If you think that because you own a small business, you don’t have to worry about big business security threats like burglary, employee theft, and cyberattacks, you’re not alone. But that doesn’t mean you’re right.
According to a recent study conducted by security vendor Symantec and the National Cyber Security Alliance, most small businesses labor under a false sense of security when it comes to their online data. Nearly 80 percent of those polled said they lack a formal written Internet security policy for employees, with only 52 percent admitting they have a plan in place for dealing with hackers, viruses, or other cyber-ills. Also, less than one in ten small businesses were concerned with losing such critical data as consumer information even though such a loss would be ruinous to their business, with past statistics suggesting that roughly 60 percent of small businesses close within six months of a cyberattack.
These are shocking stats. And when you compound them with the fact that losses from physical theft cost U.S. businesses billions of dollars each year, there’s no doubt that the need to protect one’s premises, inventory, and intellectual property is more important than ever. How then can small business owners safeguard their property from criminals? And what about the ever-ubiquitous threat of hackers in cyberspace, who may steal with one flick on the keyboard the customer data that could be the lifeline for your business?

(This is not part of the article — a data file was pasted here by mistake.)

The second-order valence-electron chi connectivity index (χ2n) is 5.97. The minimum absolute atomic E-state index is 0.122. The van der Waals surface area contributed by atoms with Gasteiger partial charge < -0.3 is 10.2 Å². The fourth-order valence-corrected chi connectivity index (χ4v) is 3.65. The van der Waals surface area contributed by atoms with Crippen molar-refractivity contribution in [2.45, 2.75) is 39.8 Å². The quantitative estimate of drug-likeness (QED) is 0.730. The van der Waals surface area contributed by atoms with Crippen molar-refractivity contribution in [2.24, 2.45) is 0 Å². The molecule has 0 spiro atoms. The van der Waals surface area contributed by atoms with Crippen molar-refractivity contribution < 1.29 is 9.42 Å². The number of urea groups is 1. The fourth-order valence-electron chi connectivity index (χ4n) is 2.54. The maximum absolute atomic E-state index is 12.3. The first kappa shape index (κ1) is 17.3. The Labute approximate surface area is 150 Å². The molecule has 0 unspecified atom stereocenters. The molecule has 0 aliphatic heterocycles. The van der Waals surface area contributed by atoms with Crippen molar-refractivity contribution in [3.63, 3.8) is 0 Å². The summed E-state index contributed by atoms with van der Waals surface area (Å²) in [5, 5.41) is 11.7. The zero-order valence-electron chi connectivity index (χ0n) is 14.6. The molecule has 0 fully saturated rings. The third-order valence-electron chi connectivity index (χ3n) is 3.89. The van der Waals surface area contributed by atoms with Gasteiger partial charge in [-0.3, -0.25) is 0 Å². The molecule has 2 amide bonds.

Consider the price of lost data
Savas Papadopoulos, chief technology officer of the Baltimore, Maryland-based FastNeuron Inc., sells backup software for servers and workstations and has over 30,000 users worldwide. He says the unique value of your data is a key variable to consider when looking at backup servers that will protect a small business’s information.
Papadopoulos urges small business owners to build in “redundant” systems and adopt a wealth of options, such as multiple backup servers. “[Small businesses] need backups in different locations in case their office is broken into, flooded, or catches fire,” he explains. “The most important thing business owners need to do is imagine the worst-case scenario: What if all your computers break down? This could happen if lightning strikes a nearby power pole and the surge enters the building. How much would it cost to reconstruct all the data? For most businesses, the cost of backing up is miniscule compared to the potential losses.”
Michael Krutikov, senior global marketing manager for Symantec’s SMB backup and recovery business, wholeheartedly agrees. He notes, “small businesses should understand what types of systems they have running, what types of applications they have and which files are most critical. It’s embarrassing to call your customers to request their information over again. Losing data really impacts small business [productivity].”